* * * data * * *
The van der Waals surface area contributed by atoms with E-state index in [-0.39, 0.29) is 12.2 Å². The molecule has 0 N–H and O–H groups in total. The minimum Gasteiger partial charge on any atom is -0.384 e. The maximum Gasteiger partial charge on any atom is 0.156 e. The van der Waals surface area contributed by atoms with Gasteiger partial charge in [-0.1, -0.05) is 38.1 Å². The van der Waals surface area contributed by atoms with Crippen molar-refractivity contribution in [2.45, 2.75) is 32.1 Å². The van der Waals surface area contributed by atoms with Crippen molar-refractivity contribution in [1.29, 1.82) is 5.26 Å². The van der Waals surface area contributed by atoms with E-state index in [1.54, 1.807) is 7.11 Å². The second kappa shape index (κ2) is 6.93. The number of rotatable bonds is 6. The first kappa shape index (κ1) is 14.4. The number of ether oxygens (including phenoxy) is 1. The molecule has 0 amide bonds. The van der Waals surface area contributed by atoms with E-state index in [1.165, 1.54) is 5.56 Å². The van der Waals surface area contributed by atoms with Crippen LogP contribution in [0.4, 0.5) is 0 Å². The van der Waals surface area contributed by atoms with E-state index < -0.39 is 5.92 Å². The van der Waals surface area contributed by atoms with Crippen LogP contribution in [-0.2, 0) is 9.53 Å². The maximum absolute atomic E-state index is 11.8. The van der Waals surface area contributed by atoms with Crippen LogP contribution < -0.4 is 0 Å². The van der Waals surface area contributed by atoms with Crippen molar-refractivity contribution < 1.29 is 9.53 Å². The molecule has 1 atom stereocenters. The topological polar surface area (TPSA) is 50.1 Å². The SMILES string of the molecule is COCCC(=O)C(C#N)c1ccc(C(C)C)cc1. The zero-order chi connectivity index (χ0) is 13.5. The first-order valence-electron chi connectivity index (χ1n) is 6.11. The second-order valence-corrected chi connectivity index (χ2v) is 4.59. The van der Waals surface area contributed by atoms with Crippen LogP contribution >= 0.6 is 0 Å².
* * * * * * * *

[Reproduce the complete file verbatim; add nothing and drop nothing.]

The van der Waals surface area contributed by atoms with E-state index in [-0.39, 0.29) is 12.2 Å². The molecule has 0 N–H and O–H groups in total. The minimum Gasteiger partial charge on any atom is -0.384 e. The maximum Gasteiger partial charge on any atom is 0.156 e. The van der Waals surface area contributed by atoms with Gasteiger partial charge in [-0.1, -0.05) is 38.1 Å². The van der Waals surface area contributed by atoms with Crippen molar-refractivity contribution in [2.45, 2.75) is 32.1 Å². The van der Waals surface area contributed by atoms with Crippen molar-refractivity contribution in [1.29, 1.82) is 5.26 Å². The van der Waals surface area contributed by atoms with E-state index in [1.54, 1.807) is 7.11 Å². The second kappa shape index (κ2) is 6.93. The number of rotatable bonds is 6. The first kappa shape index (κ1) is 14.4. The number of ether oxygens (including phenoxy) is 1. The molecule has 0 amide bonds. The van der Waals surface area contributed by atoms with E-state index in [1.165, 1.54) is 5.56 Å². The van der Waals surface area contributed by atoms with Crippen LogP contribution in [0.4, 0.5) is 0 Å². The van der Waals surface area contributed by atoms with E-state index < -0.39 is 5.92 Å². The van der Waals surface area contributed by atoms with Crippen LogP contribution in [-0.2, 0) is 9.53 Å². The maximum absolute atomic E-state index is 11.8. The van der Waals surface area contributed by atoms with Crippen LogP contribution < -0.4 is 0 Å². The van der Waals surface area contributed by atoms with Crippen molar-refractivity contribution < 1.29 is 9.53 Å². The molecule has 1 atom stereocenters. The topological polar surface area (TPSA) is 50.1 Å². The SMILES string of the molecule is COCCC(=O)C(C#N)c1ccc(C(C)C)cc1. The zero-order chi connectivity index (χ0) is 13.5. The first-order valence-electron chi connectivity index (χ1n) is 6.11. The second-order valence-corrected chi connectivity index (χ2v) is 4.59. The van der Waals surface area contributed by atoms with Crippen LogP contribution >= 0.6 is 0 Å².